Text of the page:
Coffee is more popular than ever – and could get more popular due to China
Coffee popularity is at an all-time high. Consumers in Europe are the biggest drinkers, followed by the U.S., but another huge market is opening up in what was once tea-drinking country: China. Given that Chinese demand is expanding quickly, and that the biggest coffee drinkers in the West are the relatively young Millennial generation, coffee looks likely to continue growing in popularity over the next decade.
For the first five months of the 2016 / 2017 growing year, demand for coffee beans rose by 6.7% - and if they Chinese continue their uptake of western coffeehouse culture, some forecaster predict that global demand could increase by as much as 5% in the next five years.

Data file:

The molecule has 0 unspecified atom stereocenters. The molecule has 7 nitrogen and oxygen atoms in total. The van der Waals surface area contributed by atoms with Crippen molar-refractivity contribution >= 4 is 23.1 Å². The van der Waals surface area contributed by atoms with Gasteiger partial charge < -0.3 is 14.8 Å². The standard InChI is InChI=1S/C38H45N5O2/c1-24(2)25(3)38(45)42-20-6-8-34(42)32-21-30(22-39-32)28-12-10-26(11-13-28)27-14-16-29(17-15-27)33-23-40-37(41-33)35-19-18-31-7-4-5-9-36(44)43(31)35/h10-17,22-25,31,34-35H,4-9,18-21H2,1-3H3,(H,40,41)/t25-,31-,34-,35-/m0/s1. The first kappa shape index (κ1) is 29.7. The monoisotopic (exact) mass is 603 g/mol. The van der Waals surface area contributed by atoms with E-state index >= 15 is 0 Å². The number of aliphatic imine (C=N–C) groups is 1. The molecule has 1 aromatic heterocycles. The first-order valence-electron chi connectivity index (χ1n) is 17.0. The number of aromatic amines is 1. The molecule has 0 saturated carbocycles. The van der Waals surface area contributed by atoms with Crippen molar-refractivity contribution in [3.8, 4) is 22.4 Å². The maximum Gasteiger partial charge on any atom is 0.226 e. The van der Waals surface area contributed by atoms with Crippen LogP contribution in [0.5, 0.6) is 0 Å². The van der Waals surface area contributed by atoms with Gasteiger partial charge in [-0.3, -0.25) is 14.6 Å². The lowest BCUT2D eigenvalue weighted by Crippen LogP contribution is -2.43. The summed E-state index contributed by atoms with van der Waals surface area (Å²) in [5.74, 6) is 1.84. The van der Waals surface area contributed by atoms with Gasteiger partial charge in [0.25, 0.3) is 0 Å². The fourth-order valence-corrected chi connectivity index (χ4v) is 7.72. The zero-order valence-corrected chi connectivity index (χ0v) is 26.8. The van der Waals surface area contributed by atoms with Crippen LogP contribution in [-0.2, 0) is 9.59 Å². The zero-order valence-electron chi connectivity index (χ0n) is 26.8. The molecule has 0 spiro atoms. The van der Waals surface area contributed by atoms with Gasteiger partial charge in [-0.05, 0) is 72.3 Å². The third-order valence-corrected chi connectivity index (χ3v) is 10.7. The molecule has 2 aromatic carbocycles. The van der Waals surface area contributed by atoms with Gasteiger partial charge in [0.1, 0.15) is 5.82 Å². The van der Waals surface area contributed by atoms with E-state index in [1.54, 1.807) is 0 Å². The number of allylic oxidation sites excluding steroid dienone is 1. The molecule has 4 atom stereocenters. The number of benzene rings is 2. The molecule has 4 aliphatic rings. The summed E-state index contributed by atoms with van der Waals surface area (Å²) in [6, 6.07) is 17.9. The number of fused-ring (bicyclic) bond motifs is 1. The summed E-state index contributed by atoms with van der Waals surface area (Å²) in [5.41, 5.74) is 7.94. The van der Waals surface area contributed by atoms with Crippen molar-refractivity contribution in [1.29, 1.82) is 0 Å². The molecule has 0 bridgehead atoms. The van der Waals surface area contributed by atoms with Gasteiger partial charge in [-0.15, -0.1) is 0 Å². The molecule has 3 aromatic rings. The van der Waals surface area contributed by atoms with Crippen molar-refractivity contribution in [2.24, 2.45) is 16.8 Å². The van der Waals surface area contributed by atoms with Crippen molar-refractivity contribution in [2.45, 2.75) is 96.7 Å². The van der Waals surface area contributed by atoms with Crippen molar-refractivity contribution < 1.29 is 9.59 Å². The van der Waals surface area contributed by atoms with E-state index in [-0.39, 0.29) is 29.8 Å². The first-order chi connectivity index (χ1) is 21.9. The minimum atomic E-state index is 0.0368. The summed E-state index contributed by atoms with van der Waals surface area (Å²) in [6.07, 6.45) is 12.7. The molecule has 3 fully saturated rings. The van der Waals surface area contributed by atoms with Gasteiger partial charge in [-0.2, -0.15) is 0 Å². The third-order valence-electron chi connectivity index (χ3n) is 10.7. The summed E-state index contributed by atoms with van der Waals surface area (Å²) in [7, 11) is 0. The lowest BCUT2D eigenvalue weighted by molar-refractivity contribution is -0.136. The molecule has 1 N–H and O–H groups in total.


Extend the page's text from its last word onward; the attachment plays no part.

The Chinese love of coffee is being stoked by Starbucks, which plans to expand operations in the country this year, and was instrumental in introducing the western concept of the coffeehouse to China long before its peers. The company rightly understood that Chinese consumers would appreciate the values of western luxury, and consequently has a huge lead over its rivals. The speed at which Chinese consumers have become sophisticated, and are continuing to become so, has been breathtaking, and is showing no signs of slowing: that’s great news for coffee in the country.
Globally, Europe is the number one coffee drinker – not surprising, perhaps, given the presence of France and Italy on the continent. The U.S. is coffee’s second-largest international market, and statistics from the country demonstrate that it is Millennials who are most in-love with the drink: yet another indicator that coffee’s popularity will continue to grow as these consumers age.
Dominion holds Starbucks in its Global Trends Luxury Fund.
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